Graphology in the Classroom

The Benefits of Graphology in the Classroom

by / 2 Comments / 709 View / March 22, 2017

Do you remember how you were first taught handwriting?

I do.  No matter how hard I tried I couldn’t form those beautiful, even letters as I was supposed to.

But I did manage to produce my own version of handwriting that became the teacher’s much-used example of how not to write!

Considering how children are taught to copy their teachers exactly, isn’t it strange how quickly they develop their own distinctive ways of writing? Same classroom, same teacher but look at the huge variety of handwriting styles that emerge!

Fine spidery hands nervously produced by the very sensitive, contrast with confident, athletic-type writing with thick firm lines.

Individual differences pop up like mushrooms on a rainy day.

By the time these children reach the higher standards no one would guess that they were educated in the same city – let alone in the same classroom.

Today, with our enlightened approach in many fields we know that certain differences should be encouraged rather than stifled. But this is exactly where our educational systems fall short.

Individuality in Handwriting

Teachers are simply not educated to realize that a child’s individuality can be seen through the window of his or her handwriting.

We all know by now that left handed children should not be forced to write with their right hands – it causes a lot of psychological damage.

But how many teachers today realize that children should not be blamed if they cannot follow exactly the same stereotyped style of writing?

All children simply do not fit into the same mould. In fact, it is highly possible that those very children with the most unruly and  ugly handwritings are sometimes the most creative and the most innovative. A fact that is appreciated by graphologists.

I was a teacher before I became involved with Graphology and if only I had known then what I know today I would have had access to a magical tool.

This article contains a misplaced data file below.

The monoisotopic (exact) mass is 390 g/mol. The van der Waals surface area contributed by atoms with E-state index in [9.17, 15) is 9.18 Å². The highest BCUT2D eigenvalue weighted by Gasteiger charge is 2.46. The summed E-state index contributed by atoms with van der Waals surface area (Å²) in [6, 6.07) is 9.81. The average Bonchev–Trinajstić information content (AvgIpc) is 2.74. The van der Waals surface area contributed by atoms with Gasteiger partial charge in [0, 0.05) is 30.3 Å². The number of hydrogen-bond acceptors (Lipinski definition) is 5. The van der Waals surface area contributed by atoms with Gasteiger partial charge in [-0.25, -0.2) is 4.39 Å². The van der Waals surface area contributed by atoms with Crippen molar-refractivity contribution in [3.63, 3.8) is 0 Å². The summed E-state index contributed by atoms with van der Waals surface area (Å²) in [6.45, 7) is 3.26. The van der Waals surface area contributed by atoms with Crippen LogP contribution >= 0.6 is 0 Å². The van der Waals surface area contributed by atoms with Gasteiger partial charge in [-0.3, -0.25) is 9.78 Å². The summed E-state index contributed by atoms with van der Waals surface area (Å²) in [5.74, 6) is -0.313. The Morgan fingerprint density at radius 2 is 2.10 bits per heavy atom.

Bullying at school

If ever a magical tool was needed to tackle a school problem, the scourge of bullying is top of the list.

When a teacher has some knowledge of graphology she has a tool that can help her to identify children with dominating personalities. This tool can also help her to keep a protective eye on the most sensitive students in her class.

When she can observe and understand the personalities of her students she can intervene before problems occur in and out of the classroom.  Not only can she seek out the bullies in order to understand their minds and motives; she can also identify and protect those victims who are unable to protect themselves.

Graphology empowers her with an extra dimension of understanding that every teacher can only dream about.

This is how I put it in the introduction to my book “School Bullying:”

“As a parent, former teacher and experienced handwriting analyst I feel qualified to address this issue of bullying. And I do so with the help of handwriting analysis because I find it to be such a useful tool when dealing with interpersonal relationships of all kinds – both good and bad.

I have seen these problems at schools and I know at first hand what parents and teachers go through when trying to deal with them.

Of course, handwriting analysis alone cannot solve all the problems that our children face at school every day.

But what it can do is help us to identify the youngsters who are potential bullies or trouble-makers.

And it can also help us to identify children who because of their sensitive natures or even unusual behaviour patterns are in danger of becoming the next victims of bullying.

An understanding of handwriting gives us insight into the mentality, emotional make-up and motives of these bullies as well as their victims.

Every bit of knowledge that we can get about bullying is an extra tool in our hands.”

Handwriting analysis is available to all teachers. What a pity that so few recognize its real value!

School bullying

2 Comment

  1. Thanks for this interesting article about graphology at school. I often look at my pupils’ handwriting – mainly because it’s so interesting, as you say here, to see the many varieties. I had a pupil recently who went through a phase of making her writing so small it could hardly be read!

    Do you think it’s possible to see things like Asperger’s Syndrome in handwriting?

  2. Hi Leila
    It’s so important for teachers to have some knowledge of handwriting analysis. Pupils who change their handwriting dramatically are clearly undergoing certain issues. And it’s important for a teacher to be aware of these things. A good teacher as you know can have a lasting and beneficial influence on a child’s life.

    With regard to Asperger’s Syndrome – I have no doubt that there would be certain telling signs in the handwriting. But they would be affected and influenced by the overall personality of the individual concerned.

    I invite graphologists who have had experience with this to comment and add to the conversation.

What do you think?

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